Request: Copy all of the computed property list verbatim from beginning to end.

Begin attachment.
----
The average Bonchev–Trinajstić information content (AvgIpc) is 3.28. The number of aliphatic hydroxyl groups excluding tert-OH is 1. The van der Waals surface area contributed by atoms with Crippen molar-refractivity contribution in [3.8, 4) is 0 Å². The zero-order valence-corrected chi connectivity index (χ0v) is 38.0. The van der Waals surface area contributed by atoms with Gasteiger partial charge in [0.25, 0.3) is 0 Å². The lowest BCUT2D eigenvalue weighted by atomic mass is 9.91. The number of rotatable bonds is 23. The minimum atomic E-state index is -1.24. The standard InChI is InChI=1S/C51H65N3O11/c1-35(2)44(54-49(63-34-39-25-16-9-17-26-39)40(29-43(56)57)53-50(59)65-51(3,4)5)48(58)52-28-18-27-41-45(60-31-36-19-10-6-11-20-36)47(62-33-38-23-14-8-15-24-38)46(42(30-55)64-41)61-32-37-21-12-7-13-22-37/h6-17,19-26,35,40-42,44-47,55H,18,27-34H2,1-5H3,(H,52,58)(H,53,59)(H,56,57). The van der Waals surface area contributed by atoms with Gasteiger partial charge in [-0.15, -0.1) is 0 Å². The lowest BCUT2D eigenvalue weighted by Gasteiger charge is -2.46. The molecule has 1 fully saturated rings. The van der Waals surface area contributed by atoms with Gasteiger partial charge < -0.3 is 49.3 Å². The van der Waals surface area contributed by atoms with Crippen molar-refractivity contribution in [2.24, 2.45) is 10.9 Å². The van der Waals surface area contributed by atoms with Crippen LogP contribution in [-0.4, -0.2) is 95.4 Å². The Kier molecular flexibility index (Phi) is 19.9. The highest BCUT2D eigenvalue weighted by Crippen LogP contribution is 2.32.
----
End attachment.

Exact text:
The average Bonchev–Trinajstić information content (AvgIpc) is 3.28. The number of aliphatic hydroxyl groups excluding tert-OH is 1. The van der Waals surface area contributed by atoms with Crippen molar-refractivity contribution in [3.8, 4) is 0 Å². The zero-order valence-corrected chi connectivity index (χ0v) is 38.0. The van der Waals surface area contributed by atoms with Gasteiger partial charge in [0.25, 0.3) is 0 Å². The lowest BCUT2D eigenvalue weighted by atomic mass is 9.91. The number of rotatable bonds is 23. The minimum atomic E-state index is -1.24. The standard InChI is InChI=1S/C51H65N3O11/c1-35(2)44(54-49(63-34-39-25-16-9-17-26-39)40(29-43(56)57)53-50(59)65-51(3,4)5)48(58)52-28-18-27-41-45(60-31-36-19-10-6-11-20-36)47(62-33-38-23-14-8-15-24-38)46(42(30-55)64-41)61-32-37-21-12-7-13-22-37/h6-17,19-26,35,40-42,44-47,55H,18,27-34H2,1-5H3,(H,52,58)(H,53,59)(H,56,57). The van der Waals surface area contributed by atoms with Gasteiger partial charge in [-0.15, -0.1) is 0 Å². The lowest BCUT2D eigenvalue weighted by Gasteiger charge is -2.46. The molecule has 1 fully saturated rings. The van der Waals surface area contributed by atoms with Gasteiger partial charge < -0.3 is 49.3 Å². The van der Waals surface area contributed by atoms with Crippen molar-refractivity contribution in [2.24, 2.45) is 10.9 Å². The van der Waals surface area contributed by atoms with Crippen LogP contribution in [-0.4, -0.2) is 95.4 Å². The Kier molecular flexibility index (Phi) is 19.9. The highest BCUT2D eigenvalue weighted by Crippen LogP contribution is 2.32.